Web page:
I have a race number...

I am shitting myself. Excuse the profanity. But I am. For those of you who know me personally, you know how big a deal this is: I have entered a running race. I have friends who've gone from being close to obese to running 21km, 42km, 92km races; and even a friend who runs over 200 km with ease. To those friends, this blog post is not for you. Those friends have managed past this hurdle with ease; one might even say they ran past it. I'm talking to those of us who don't find running to be something that comes naturally. There are those who truly need to work daily in order to even make a few hundred meters progress on a run, let alone shaving off a few minutes. I am one of those. It's not easy. Or even fun. Honestly, I'd rather not run than run. I can't deny the benefits are not only physiological, but also psychological.   E verything feels better after a run. And yes, it pains me to actually admit it.   So how did I end up entering a race? Well, that stems bac

Saying goodbye to crappy friends

I don't let go easily. It's hard for me to say goodbye to Christian Grey, let alone a friend who's been around for longer. (Or even real!) I just hate having awkwardness out there and even unresolved issues. I guess it's because I share my feelings more openly than some; I hate secrets. But I can't think of more than a handful of people who I would cross the street to avoid.  It sucks when a friendship falls apart and there are unresolved issues that hang around - but won't ever be addressed. I am really not a "leave the loose ends loose" kinda gal. I like things tied up. (Too much Fifty Shades?) I like questions answered, t's crossed and i's dotted. I've even gone so far as to have a "break-up tea" with a friend just to formalise our parting of ways. And what’s worse, especially if you ask my Mom, I seem to have a romanticised idea of what a friendship should be, and will thus hang on even when friendships are well past thei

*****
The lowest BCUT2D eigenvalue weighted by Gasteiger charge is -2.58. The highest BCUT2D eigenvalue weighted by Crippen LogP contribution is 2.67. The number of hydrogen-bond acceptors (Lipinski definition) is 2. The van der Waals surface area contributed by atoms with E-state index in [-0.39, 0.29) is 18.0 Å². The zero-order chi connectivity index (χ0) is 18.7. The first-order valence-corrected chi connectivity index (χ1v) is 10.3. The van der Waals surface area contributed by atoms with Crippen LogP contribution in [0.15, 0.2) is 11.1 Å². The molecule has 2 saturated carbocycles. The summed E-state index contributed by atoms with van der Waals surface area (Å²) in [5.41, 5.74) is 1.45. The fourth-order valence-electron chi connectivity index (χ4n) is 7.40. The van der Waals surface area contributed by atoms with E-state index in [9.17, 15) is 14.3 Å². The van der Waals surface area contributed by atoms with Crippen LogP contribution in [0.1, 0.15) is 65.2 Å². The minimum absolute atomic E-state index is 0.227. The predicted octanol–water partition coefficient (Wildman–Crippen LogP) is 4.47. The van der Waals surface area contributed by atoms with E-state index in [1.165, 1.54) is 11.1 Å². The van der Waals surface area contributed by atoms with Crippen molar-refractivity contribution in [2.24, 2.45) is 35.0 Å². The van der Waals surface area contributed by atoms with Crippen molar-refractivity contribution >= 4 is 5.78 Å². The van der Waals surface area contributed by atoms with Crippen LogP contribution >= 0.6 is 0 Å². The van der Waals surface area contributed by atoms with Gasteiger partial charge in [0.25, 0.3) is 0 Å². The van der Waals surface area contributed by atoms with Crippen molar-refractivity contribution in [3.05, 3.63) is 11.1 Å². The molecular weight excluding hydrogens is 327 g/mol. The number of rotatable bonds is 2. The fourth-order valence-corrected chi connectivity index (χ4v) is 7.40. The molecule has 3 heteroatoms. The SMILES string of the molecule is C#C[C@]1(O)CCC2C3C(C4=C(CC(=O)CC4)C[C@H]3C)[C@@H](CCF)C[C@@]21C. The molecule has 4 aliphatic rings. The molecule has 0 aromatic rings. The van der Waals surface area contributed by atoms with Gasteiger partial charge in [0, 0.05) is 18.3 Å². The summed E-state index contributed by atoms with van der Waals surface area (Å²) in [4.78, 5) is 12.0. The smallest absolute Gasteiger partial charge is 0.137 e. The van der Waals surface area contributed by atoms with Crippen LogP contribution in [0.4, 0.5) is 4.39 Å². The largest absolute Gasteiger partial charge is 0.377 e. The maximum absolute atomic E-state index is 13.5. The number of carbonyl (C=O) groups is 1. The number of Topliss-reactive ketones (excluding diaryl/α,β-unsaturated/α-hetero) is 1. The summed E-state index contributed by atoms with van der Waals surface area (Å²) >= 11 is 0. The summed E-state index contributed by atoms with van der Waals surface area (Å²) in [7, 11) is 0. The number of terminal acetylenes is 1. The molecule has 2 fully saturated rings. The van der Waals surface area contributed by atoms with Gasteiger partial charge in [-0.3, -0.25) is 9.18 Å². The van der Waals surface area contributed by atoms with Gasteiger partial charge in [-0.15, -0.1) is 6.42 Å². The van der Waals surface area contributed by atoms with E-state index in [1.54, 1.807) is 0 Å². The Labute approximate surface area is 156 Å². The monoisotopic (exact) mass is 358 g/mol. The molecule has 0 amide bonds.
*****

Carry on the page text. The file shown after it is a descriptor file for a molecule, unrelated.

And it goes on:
When running smells glorious

I went to an all girls’ boarding school for high school. Yip. Imagine every cliché you can, and that was us. BUT this is aside from the point. When we were in Grade 8, first year, we had to run every morning as part of our initiation. Our run was scheduled for five thirty, and lasted for about forty minutes. The last lap was around the boys’ school across the road. The fact that is was the end of the run is not significant really, apart from the fact that this was shower time in the boys’ dorms. And we would salivate at the smells of soap and cologne wafting through the windows. I was a trouble maker, back in those days, (and probably still?) but I had a boyfriend, briefly, who was three years ahead of me in school. This made me quite unpopular with the older girls – many of whom were in charge of these runs – so the advice my cousin had given me: to tie a pony in my hair and walk fast enough for the pony tail to jiggle, which makes it look like you are running; became redundant.